Heartfelt yet didactic, humanistic yet designed as an exposé of the neoliberalization of Britain’s welfare state, Ken Loach’s Palme d’Or-winning “I, Daniel Blake” straddles the fine line between social realism and outright agitprop. The righteously outraged script by Loach’s regular collaborator Paul Laverty offers a Hellerian tour of Britain’s labyrinthine benefits system with the title character (played with surly charm by comedian Dave Johns) as our own personal Geordie Yossarian, ground under the wheels of a complex bureaucracy that would rather kill him than give him a break.
Though Daniel suffers from a life-threatening heart condition that prevents him from working, his application for disability benefits is rejected, forcing him to turn to unemployment while he waits for his appeal to be processed. The arrangement makes little sense—Daniel is required to go through a charade of applying for jobs he can’t possibly take—but it is his only means of earning an income. Daniel is forced to navigate a seemingly endless array of applications, check-in sessions, online forms, phone calls, and resume workshops just to keep from starving.
Laverty’s screenplay may consist of scenarios contrived to illustrate the various injustices suffered by Britain’s poor at the hands of a heartless Tory government, but it speaks to his sensitivity that the film rarely feels like a sermon. This is thanks in large part to Loach’s sensitivity, his ease with actors, and his unfussy sense of balance. Loach is able to honor the dignity of working-class people without romanticizing their situation, capturing the hopes and ambitions of their characters while keeping a clear-eyed focus on the brutal limits imposed on the lives of society’s most vulnerable citizens by an uncaring capitalist system.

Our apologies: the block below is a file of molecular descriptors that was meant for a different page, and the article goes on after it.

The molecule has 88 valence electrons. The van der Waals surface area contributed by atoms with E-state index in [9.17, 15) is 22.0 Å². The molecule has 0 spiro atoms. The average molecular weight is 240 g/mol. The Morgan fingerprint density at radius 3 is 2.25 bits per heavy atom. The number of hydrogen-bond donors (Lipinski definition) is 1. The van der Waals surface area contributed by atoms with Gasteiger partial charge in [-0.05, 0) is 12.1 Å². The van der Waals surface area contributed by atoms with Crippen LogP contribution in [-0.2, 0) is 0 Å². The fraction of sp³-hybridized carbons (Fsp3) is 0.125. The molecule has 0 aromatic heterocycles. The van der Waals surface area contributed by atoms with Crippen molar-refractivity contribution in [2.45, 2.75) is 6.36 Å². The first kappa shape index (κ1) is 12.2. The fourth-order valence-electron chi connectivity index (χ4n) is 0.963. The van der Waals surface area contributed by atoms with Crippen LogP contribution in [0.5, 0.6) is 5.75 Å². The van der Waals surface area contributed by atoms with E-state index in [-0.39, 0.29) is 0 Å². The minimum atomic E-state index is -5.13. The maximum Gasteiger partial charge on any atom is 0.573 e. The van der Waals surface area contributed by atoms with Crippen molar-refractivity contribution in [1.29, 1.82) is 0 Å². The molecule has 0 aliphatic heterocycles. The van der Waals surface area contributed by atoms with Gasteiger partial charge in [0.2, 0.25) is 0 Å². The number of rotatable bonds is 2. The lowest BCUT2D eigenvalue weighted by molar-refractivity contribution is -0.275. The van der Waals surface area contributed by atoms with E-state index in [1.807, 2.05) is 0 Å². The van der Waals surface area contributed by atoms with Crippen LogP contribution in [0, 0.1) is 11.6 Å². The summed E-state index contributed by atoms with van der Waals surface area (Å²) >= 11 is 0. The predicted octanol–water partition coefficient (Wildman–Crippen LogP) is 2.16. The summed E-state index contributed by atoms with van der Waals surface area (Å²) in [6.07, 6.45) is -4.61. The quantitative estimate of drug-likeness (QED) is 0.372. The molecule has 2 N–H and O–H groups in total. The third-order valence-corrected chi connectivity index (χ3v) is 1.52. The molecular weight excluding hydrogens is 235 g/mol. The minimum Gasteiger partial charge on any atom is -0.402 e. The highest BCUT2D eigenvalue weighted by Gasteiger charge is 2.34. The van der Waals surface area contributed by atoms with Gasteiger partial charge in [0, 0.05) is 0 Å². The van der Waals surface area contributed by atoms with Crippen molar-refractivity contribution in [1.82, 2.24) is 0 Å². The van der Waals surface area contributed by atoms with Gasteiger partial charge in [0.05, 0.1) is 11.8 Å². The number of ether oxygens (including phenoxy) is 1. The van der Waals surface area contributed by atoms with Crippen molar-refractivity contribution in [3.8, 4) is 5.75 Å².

This dynamic is most heartbreakingly explored in the figure of Katie (Hayley Squires), a young mother of two new to Newcastle and struggling to find her bearings. She is befriended by Daniel, who fixates on her offhand remark that she’d like to return to studying to become a nurse but who instead finds herself working as a prostitute to make ends meet. While Daniel feels an almost personal betrayal, judging Katie harshly for her decision, Loach and Laverty allow us to see the ambivalence in Katie’s choice. Whoring may not be her first choice (or even her second, third, or hundredth), but it at least it puts food on the table—not a given for Katie, as demonstrated in one truly wrenching scene in a local food pantry. Loach allows us feel empathy for a woman who is forced into a difficult profession without judging her or painting her as “fallen.”
Loach and Laverty could fairly be accused of portraying their working-class subjects as a bit too saintly—they are sometimes crude, but almost never mean or nasty or hateful—but this is perhaps a necessary corrective to popular depictions of the poor as shiftless, base, and lazy. In contrast, the film’s portrayal of government workers seems a bit harsh; they are reduced to cogs in a machine, who, save for one notable exception, seem completely lacking in compassion for the people they service. Loach and Laverty imply that this is by design, that the government has crapified the system on purpose, making it so difficult that many people will simply give up on trying to collect their rightly-due benefits. Nevertheless, it is still disappointing that the film’s empathy does not extend to the employees forced to carry out these horrific policies. After all, if they were to lose their jobs, surely they would be in the same position as Daniel.
“I, Daniel Blake” is not a fun watch, but its bleakness is leavened by Daniel’s righteous indignation and no-bullshit sense of humor. Laverty’s screenplay ultimately adheres to a somewhat overly conventional dramatic arc, one that at times (such as an act of protest that gives the film its title) threatens to disrupt the film’s carefully calibrated sense of balance. It is really Loach and Laverty’s fiery anger that holds the film together. Their outrage at their country’s neoliberal turn—which has turned citizens into consumers, civil servants into contractors, and the social safety net into an obstacle course—is palpable in every scene. If their fury is primarily directed at the here and now of Britain’s soul-deadening bureaucratic miasma, it is nonetheless alive with the sense that another world is possible, if we fight for it.
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